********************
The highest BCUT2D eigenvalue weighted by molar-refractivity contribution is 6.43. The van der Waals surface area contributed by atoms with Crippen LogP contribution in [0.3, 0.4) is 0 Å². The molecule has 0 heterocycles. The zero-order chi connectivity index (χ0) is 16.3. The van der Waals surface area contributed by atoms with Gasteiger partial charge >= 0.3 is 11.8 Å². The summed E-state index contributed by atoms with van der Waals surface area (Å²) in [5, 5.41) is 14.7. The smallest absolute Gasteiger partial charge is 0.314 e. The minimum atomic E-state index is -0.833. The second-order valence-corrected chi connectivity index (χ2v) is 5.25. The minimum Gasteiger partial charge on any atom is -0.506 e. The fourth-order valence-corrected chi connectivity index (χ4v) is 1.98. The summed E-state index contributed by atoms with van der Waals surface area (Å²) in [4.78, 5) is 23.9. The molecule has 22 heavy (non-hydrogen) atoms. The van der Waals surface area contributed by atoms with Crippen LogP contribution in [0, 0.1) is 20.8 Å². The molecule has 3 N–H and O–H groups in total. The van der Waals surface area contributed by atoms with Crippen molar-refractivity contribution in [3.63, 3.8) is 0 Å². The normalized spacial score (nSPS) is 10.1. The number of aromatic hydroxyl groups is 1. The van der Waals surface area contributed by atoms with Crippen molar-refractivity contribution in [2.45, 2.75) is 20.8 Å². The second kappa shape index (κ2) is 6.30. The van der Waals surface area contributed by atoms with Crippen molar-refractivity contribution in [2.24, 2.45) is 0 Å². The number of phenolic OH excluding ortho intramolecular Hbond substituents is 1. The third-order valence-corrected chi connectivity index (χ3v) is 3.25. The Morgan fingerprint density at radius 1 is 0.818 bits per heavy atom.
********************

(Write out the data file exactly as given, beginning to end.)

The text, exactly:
The highest BCUT2D eigenvalue weighted by molar-refractivity contribution is 6.43. The van der Waals surface area contributed by atoms with Crippen LogP contribution in [0.3, 0.4) is 0 Å². The molecule has 0 heterocycles. The zero-order chi connectivity index (χ0) is 16.3. The van der Waals surface area contributed by atoms with Gasteiger partial charge >= 0.3 is 11.8 Å². The summed E-state index contributed by atoms with van der Waals surface area (Å²) in [5, 5.41) is 14.7. The smallest absolute Gasteiger partial charge is 0.314 e. The minimum atomic E-state index is -0.833. The second-order valence-corrected chi connectivity index (χ2v) is 5.25. The minimum Gasteiger partial charge on any atom is -0.506 e. The fourth-order valence-corrected chi connectivity index (χ4v) is 1.98. The summed E-state index contributed by atoms with van der Waals surface area (Å²) in [4.78, 5) is 23.9. The molecule has 22 heavy (non-hydrogen) atoms. The van der Waals surface area contributed by atoms with Crippen LogP contribution in [0, 0.1) is 20.8 Å². The molecule has 3 N–H and O–H groups in total. The van der Waals surface area contributed by atoms with Crippen molar-refractivity contribution in [3.63, 3.8) is 0 Å². The normalized spacial score (nSPS) is 10.1. The number of aromatic hydroxyl groups is 1. The van der Waals surface area contributed by atoms with Crippen molar-refractivity contribution in [2.45, 2.75) is 20.8 Å². The second kappa shape index (κ2) is 6.30. The van der Waals surface area contributed by atoms with Crippen molar-refractivity contribution in [2.24, 2.45) is 0 Å². The number of phenolic OH excluding ortho intramolecular Hbond substituents is 1. The third-order valence-corrected chi connectivity index (χ3v) is 3.25. The Morgan fingerprint density at radius 1 is 0.818 bits per heavy atom.